click on any of the scans for a larger, readable version.
Most Boy's comics, girls too, I assume had a letters page - I had a couple of letters printed myself when I was a kid - I was in Look In, Battle, 2000ad, Warlord, Bullet and I think I once had one in the relaunched Eagle. I wish I still had issues of these but I do live in hope - I may find them on Ebay once day.
The letters page in D C Thomson's Warlord took the form of a mission briefing from character Lord Peter Flint. And there were codes printed that could only be read with the codebreaker card you got when you joined The Warlord Fan Club - this cost 20p and then you were an official Warlord Secret Agent. Good marketing, Guys!
The letters here all detail the actions of the various Warlord gangs up and down the country. They tell tales of building secret headquarters in woodland around our homes. There must have been thousands of top secret headquarters hastily constructed from old wood, zinc sheets and council house doors up and down the country. These dens would be furnished with some old carpet scrounged from the local tip. The better HQ's had unwittingly donated rugs from the old lady down the street who had put the rug out to air it. I seem to remember our den had two deck chairs purloined from the allotments.
Battle comic's letters page was edited by Captain Hurricane who was a comic book character himself. There was no club with Battle but there was a community of loyal readers who would write in about relatives wartime experiences or simply to praise the stories.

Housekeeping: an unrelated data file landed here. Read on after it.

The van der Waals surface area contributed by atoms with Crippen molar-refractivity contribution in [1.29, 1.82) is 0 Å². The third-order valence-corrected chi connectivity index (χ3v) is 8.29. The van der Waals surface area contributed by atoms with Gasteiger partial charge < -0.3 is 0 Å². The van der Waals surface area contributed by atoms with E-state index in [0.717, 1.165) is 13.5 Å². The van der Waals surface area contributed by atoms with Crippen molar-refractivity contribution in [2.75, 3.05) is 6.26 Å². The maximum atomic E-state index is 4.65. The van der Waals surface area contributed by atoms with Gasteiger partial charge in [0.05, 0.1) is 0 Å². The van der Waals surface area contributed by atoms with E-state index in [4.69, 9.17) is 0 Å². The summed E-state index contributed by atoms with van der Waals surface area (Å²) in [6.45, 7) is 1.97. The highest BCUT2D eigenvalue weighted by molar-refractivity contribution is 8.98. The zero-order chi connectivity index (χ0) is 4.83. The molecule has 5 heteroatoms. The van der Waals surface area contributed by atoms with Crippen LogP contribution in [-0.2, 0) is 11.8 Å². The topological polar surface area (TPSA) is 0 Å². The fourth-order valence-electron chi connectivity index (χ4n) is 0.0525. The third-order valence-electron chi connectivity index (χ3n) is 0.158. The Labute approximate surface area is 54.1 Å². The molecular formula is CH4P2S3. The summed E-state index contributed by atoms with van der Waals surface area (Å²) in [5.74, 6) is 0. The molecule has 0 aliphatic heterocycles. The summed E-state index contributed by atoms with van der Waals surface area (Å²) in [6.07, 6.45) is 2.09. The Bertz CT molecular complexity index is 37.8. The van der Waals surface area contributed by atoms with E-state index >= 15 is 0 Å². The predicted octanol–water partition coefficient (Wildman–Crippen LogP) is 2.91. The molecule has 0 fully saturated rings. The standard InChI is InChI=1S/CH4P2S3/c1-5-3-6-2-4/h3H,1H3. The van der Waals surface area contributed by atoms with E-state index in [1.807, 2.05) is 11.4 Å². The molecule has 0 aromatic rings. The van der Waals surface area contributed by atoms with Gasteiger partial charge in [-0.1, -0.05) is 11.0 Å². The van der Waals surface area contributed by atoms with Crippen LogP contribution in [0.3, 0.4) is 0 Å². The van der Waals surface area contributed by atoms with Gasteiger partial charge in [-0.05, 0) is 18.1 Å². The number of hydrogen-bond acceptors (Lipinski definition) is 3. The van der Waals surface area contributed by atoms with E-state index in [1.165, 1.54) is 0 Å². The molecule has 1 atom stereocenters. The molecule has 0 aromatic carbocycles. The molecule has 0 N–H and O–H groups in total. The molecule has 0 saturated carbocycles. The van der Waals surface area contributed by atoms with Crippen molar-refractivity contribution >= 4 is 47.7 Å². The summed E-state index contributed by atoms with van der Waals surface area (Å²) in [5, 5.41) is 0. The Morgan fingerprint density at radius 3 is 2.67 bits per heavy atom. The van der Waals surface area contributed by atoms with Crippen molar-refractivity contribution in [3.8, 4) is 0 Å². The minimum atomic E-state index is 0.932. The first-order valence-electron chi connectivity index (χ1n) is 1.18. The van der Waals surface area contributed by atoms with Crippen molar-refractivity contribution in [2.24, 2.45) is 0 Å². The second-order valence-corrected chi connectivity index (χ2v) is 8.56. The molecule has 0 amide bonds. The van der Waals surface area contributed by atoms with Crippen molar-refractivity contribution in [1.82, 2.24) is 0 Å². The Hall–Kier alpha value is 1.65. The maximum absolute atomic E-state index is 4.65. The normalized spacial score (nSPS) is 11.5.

"Cor I fink your comic is super! I can't wait for it to fall through my letter box each week. My favourite stories are Rat Pack because Weasel looks just like my Dad...Gary Dobbs, age 9, Wales.
Wizard comic was a little before my time but I would have enjoyed the letters page as is evident from this scan. Titled, Pick of the Post, subjects covered ranged from sport to amazing but true facts. The writer of the star letter got a Raleigh bike which was quite a gift in those days.
I always kept the letters page till last. I'd read the strips cover to cover and then I'd sit back and tackle the mail page. I'd take great time in considering the points raised and then, feeling rather literary I would pick up up my Bic and scribble out a letter. I'd hold my breath all week then to wait and see if I'd made the next issue. Amazing how you could hold your breath all week as a kid - Invariably I hadn't but there was still hope. Figuring the comic must have been produced weeks in advance I wouldn't give up hope until a dozen weeks had gone by.
The 2000AD letters page was as surreal as the comic itself. Colchester readers were especially eccentric and Paul Newland told of his own personal two billion year old space friend. And if you think this is unusual then remember the comic was, and still is, edited by the alien, Tharg.